inflexible

adjective
in·flex·i·ble | \(ˌ)in-ˈflek-sə-bəl \

Definition of inflexible 

1 : rigidly firm in will or purpose : unyielding

2 : not readily bent : lacking or deficient in suppleness

3 : incapable of change : unalterable

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Other Words from inflexible

inflexibility \(ˌ)in-ˌflek-sə-ˈbi-lə-tē \ noun
inflexibleness \(ˌ)in-ˈflek-sə-bəl-nəs \ noun
inflexibly \(ˌ)in-ˈflek-sə-blē \ adverb

Choose the Right Synonym for inflexible

inflexible, obdurate, adamant mean unwilling to alter a predetermined course or purpose. inflexible implies rigid adherence or even slavish conformity to principle. inflexible in their demands obdurate stresses hardness of heart and insensitivity to appeals for mercy or the influence of divine grace. obdurate in his refusal to grant clemency adamant implies utter immovability in the face of all temptation or entreaty. adamant that the work should continue

synonyms see in addition stiff

Examples of inflexible in a Sentence

the inflexible law of gravity shoes made of inflexible plastic hurt my feet

Recent Examples on the Web

At the same time, inflexible and unreformed labour markets have hampered the rise of manufacturing and low-level services, the gateway for women in other poor countries. The Economist, "Why India needs women to work," 5 July 2018 But her experience is an extreme example of what millions of Chinese people deal with in an inflexible health care system that sometimes requires patients to pay upfront for treatment. New York Times, "Want to See Your Baby? In China, It Can Cost You," 22 May 2018 To begin the work of massaging an inflexible roster while making a push toward the playoffs. Shawn Windsor, Detroit Free Press, "Detroit Pistons show life and an identity with 2018 NBA draft picks," 22 June 2018 The spectacle of one boy’s agonizing battle against an inflexible bureaucracy has made Prime Minister Theresa May’s response look flat-footed, while prompting a wider debate about legalizing the drug itself for recreational use. Stephen Castle, New York Times, "Stung by a Boy’s Suffering, U.K. Reviews Medical Marijuana Rules," 19 June 2018 The inflexible ratios would cost more than $800 million per year, according to the Massachusetts Health & Hospital Association. BostonGlobe.com, "Should Massachusetts adopt a proposal limiting the number of patients assigned to a nurse at one time?," 27 Apr. 2018 Merkel will now face questions three times a year, though some opposition lawmakers say the format is too inflexible. Washington Post, "Germany’s Merkel sees tough G7 talks, warns on trade issues," 6 June 2018 The idea of laws being inflexible and authority being absolute — the kind of mentality suggested by the Trump administration’s devotion to one interpretation of Romans 13 — is central to the conflation of GOP party politics and white evangelicalism. Tara Isabella Burton, Vox, "Top Trump evangelical ally: Jesus never broke immigration law," 11 July 2018 With so many small American and European dairy farms driven out of business because of inflexible pricing regulations that distort demand and supply, such controversial economics warrant close examination. Elaine Khosrova, WSJ, "‘Milk!’ Review: Food History Worth Nursing," 7 May 2018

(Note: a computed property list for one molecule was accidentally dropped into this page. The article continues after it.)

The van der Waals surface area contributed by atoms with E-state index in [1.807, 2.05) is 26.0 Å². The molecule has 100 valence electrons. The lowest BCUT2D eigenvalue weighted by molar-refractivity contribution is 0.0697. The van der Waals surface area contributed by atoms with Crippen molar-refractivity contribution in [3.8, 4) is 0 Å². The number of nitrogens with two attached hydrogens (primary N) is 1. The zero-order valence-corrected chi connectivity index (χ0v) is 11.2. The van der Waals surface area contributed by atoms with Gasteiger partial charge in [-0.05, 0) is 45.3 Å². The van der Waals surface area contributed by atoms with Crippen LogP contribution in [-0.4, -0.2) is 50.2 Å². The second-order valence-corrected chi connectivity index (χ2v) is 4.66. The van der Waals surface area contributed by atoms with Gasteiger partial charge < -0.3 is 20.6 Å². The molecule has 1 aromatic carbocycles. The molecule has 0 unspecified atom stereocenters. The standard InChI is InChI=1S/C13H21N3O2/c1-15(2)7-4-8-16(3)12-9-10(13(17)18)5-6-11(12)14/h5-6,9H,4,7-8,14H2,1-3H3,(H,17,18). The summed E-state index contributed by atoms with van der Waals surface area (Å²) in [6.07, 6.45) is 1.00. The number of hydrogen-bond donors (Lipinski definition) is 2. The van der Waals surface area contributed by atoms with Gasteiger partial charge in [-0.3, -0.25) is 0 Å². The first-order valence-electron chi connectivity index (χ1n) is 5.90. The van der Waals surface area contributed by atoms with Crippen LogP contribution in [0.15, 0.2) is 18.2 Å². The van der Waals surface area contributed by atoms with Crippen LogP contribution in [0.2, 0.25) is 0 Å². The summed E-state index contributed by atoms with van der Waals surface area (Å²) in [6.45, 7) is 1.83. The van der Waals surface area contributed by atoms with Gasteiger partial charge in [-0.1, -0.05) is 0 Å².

These example sentences are selected automatically from various online news sources to reflect current usage of the word 'inflexible.' Views expressed in the examples do not represent the opinion of Merriam-Webster or its editors. Send us feedback.

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First Known Use of inflexible

14th century, in the meaning defined at sense 1

History and Etymology for inflexible

Middle English, from Latin inflexibilis, from in- + flexibilis flexible

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Last Updated

8 Oct 2018

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Time Traveler for inflexible

The first known use of inflexible was in the 14th century

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More Definitions for inflexible

inflexible

adjective

English Language Learners Definition of inflexible

: not easily influenced or persuaded

: not easily bent or twisted

: not easily changed

inflexible

adjective
in·flex·i·ble | \in-ˈflek-sə-bəl \

Kids Definition of inflexible

1 : not easily bent or twisted

2 : not easily influenced or persuaded an inflexible judge

3 : not easily changed inflexible rules

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